ESLARP East St. Louis Action Research Project
University of Illinois at Urbana-Champaign


LA 437/465 Fall 1995, Background Research Reports

Sense of Place and Identity

Yan Xu

Definition of "Sense of Place"

Sense of place is one of many characteristics which displayed by people congruent with local identity.

A sense of place is a sense of the beauty and the wealth of phenomena that comprise a particular place.

Sense of place is a factor that makes an environment psychologically comfortable. Three variables of sense of place are:

Sense of place is defining oneself in terms of a given piece of land. Landscape acts as teacher in shaping our perceptions of place. Analysis suggests that four major components contribute to a sense of place. These emotional and spiritual bonds to the land are:

The Nature of "Sense of Place"

Specific qualities of landscape infused a site with a sense of place for people. Past experience heavily influenced relationship between people and place, as places were sensed as a combination of setting, landscape, ritual, and routine and in the context of other places.

Each meaning structure of people, space, and environment contributes a particular set of qualities to genius loci.

The wholistic perspective of "topophilia" described by Y. Tuan (1974) states that "topophilia" is the relations, perceptions, attitudes, values, and world view that affectively bond people and place. Analyzing the content of people's remembrances for significant and recurring themes about space and place yields insights into fundamental life themes of sense of place, environmental mastery, privacy and autonomy.

An understanding of sense of place for which places are not merely objects, but objects for subjects, is needed. The sense of place can most usefully be conceptualized in terms of the structure of feeling.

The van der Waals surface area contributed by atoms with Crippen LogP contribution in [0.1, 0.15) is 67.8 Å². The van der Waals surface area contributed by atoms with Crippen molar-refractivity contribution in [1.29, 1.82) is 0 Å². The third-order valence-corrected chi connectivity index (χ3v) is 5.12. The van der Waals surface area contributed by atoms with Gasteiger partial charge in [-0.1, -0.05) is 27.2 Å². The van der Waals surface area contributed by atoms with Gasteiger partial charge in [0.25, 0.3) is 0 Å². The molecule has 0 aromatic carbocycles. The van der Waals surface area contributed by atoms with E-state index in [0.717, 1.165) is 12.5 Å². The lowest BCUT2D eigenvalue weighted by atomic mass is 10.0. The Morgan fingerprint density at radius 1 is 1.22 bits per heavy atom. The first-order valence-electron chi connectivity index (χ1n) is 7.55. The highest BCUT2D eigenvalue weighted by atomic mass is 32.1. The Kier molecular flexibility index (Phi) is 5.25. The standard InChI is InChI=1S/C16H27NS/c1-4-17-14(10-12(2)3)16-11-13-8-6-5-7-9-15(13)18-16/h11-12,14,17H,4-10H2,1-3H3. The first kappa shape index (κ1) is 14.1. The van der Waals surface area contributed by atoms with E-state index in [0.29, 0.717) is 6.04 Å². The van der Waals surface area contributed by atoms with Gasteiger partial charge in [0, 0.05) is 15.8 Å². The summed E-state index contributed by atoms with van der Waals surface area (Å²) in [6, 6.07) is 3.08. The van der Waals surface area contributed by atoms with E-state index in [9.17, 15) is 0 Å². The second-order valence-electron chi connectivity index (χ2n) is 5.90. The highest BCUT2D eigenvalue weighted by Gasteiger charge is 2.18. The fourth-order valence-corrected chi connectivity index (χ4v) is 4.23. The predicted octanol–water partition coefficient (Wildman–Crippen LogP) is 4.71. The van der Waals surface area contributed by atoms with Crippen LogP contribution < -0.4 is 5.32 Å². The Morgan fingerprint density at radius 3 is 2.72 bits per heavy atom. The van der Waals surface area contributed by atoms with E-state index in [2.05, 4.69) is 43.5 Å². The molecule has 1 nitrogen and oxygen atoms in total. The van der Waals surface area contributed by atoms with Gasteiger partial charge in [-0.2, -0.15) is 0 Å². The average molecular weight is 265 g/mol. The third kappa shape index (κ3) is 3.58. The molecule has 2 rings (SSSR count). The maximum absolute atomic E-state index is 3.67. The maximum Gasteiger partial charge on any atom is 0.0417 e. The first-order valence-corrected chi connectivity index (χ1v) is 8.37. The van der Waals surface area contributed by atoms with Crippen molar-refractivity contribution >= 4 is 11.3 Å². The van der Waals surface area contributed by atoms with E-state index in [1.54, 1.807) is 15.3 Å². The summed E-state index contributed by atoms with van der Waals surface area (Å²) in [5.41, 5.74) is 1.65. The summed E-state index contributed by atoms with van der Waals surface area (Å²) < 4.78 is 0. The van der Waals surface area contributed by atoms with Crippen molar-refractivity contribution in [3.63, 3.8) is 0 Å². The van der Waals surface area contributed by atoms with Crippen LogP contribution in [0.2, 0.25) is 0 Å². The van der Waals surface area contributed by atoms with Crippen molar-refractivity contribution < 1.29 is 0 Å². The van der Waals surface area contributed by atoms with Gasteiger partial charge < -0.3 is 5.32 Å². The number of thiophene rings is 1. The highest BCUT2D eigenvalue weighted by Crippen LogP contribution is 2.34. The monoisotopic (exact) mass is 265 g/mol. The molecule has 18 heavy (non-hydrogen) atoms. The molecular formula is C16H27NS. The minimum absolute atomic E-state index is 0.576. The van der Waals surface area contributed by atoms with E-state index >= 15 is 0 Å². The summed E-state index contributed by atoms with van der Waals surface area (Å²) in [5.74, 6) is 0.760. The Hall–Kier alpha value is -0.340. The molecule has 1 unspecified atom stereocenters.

Collective identity and sense of place is one of the primary social functions of residential differentiation for most people in modern societies.

Sense of place helps to protect the region's cultural heritage and promote cultural awareness and strong kinship ties.

The ancient Platonic approach to memory is focused on recollective experience. Recollection promotes access to transpersonal memorial and involves a turning inward, a withdrawal of attachments to the external world, and a gathering-in or coming to presence of the self. These recollective experiences may underlie the sense of place, boundaries, personal identity, and human autonomy.

Access and territory are aspects of the mental image of space. According to Kevin Lynch, a region can be evaluated by finding out how clearly its territories are marked, whether the transitions are adequate, how finely the space is divided, whether the desired range of behavior is provided for, whether all social groups have territories of their own, and how well users understand and agree on the meanings and boundaries of those territories. More importantly, the identification of places, as well as their organization into mental structures, not only allows people to function effectively but is also a source of emotional security, pleasure and understanding. We take delight in physically distinctive, recognizable locales and attach our feelings and meanings to them. Place character is often recalled with affection; its lack is a frequent subject of popular complaint. People are pleased to "know" a great city, or to understand its history. Indeed, a strong sense of place supports our sense of personal identity. For that reason, familiar features of a landscape are often fiercely defended.